SCOTLAND’S small businesses have been told it may be “beneficial” to set up registered offices south of the Border after independence.
Official advice commissioned by the Federation of Small Businesses (FSB) also says firms could enjoy a boost in public-sector procurement contracts in Scotland after a Yes vote – but lose out on deals with the rest of the UK.
A report entitled Scotland’s Independence Referendum: Your Business, Your Vote, was commissioned following disappointment from business owners on both sides of the divide on the quality of information produced by both sides of the debate. Firms would not need to have to set up a business registered in rUK in order to trade there, the report by Professor Brad Mackay and colleague Sarah Ivory at the University of Edinburgh Business School says.
But it adds: “Depending on the amount of business you do in rUK and on the currency and EU scenarios, this may be beneficial for you.”
If Scotland does remain in the EU, Scottish firms would be able to bid for work south of the Border under procurement directives.
But the report adds: “Some contracts may be exempt from cross-border tendering rules, and there is also a potential for home country bias.
“As such, some Scottish businesses may gain from increased Scottish procurement, while some may lose from decreased rUK procurement.”
There is “no consensus” on the currency Scotland would use, the guidance adds.
There is also “a question” over Scotland’s membership of the European Union after a Yes vote which could see an “external EU border” imposed, even on a temporary basis.
However, the Conservatives’ plans for an in/out referendum in 2017 also places Scotland’s EU membership in doubt.
FSB Scottish policy convenor Andy Willox said: “Most Scottish small business owners don’t have time to leaf through dozens of phone book-thick discussion documents only to discover that their business interests aren’t featured.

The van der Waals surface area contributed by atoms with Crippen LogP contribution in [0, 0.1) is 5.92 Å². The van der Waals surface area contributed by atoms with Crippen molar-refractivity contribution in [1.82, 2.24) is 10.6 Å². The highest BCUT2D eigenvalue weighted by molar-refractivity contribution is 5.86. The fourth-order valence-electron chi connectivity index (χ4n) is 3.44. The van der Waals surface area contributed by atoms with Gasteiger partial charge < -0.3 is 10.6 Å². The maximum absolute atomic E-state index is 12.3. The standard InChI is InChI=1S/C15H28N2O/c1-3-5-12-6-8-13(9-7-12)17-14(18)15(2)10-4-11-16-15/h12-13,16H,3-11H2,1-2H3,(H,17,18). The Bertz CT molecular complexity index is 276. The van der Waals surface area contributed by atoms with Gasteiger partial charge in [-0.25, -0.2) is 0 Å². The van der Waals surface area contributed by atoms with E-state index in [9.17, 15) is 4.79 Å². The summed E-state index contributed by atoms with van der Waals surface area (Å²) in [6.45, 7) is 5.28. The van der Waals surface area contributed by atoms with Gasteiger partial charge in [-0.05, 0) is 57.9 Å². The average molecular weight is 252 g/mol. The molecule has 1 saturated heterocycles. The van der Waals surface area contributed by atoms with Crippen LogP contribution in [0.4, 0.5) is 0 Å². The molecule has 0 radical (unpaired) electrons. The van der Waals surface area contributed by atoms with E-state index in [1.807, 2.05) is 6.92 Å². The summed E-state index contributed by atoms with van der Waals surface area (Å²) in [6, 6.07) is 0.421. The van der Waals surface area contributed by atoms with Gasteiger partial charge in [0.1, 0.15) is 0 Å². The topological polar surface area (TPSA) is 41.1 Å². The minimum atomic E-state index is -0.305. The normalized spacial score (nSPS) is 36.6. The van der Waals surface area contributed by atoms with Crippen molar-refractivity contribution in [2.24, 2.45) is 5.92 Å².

“Our research tries to weed out the waffle and highlight what we know, what we don’t know and what’s fundamentally unknowable in the referendum debate. Many of the specific points raised by our members will depend largely on the two big, and bitterly contested, issues of the campaign: whether we’ll be a member of the EU, and if so on what basis; and which currency we’ll use.
“Others – on the postal or tax system, say – hinge on what would happen in the negotiations in the event of a Yes vote.”
Scottish Government finance secretary John Swinney responded by launching his own leaflet for small firms which sets out potential gains from independence. A more efficient tax environment would cut red tape, Mr Swinney said, while a “Team Scotland” to promote goods and services abroad would boost exports.
Mr Swinney added: “Independence presents a unique opportunity for Scotland to maximise economic potential.”
The UK government also launched its own leaflet which will go to every Scottish home setting out how it believes a No vote means keeping the pound, cheaper bills, more jobs, more support for public services and a stronger Scottish Parliament.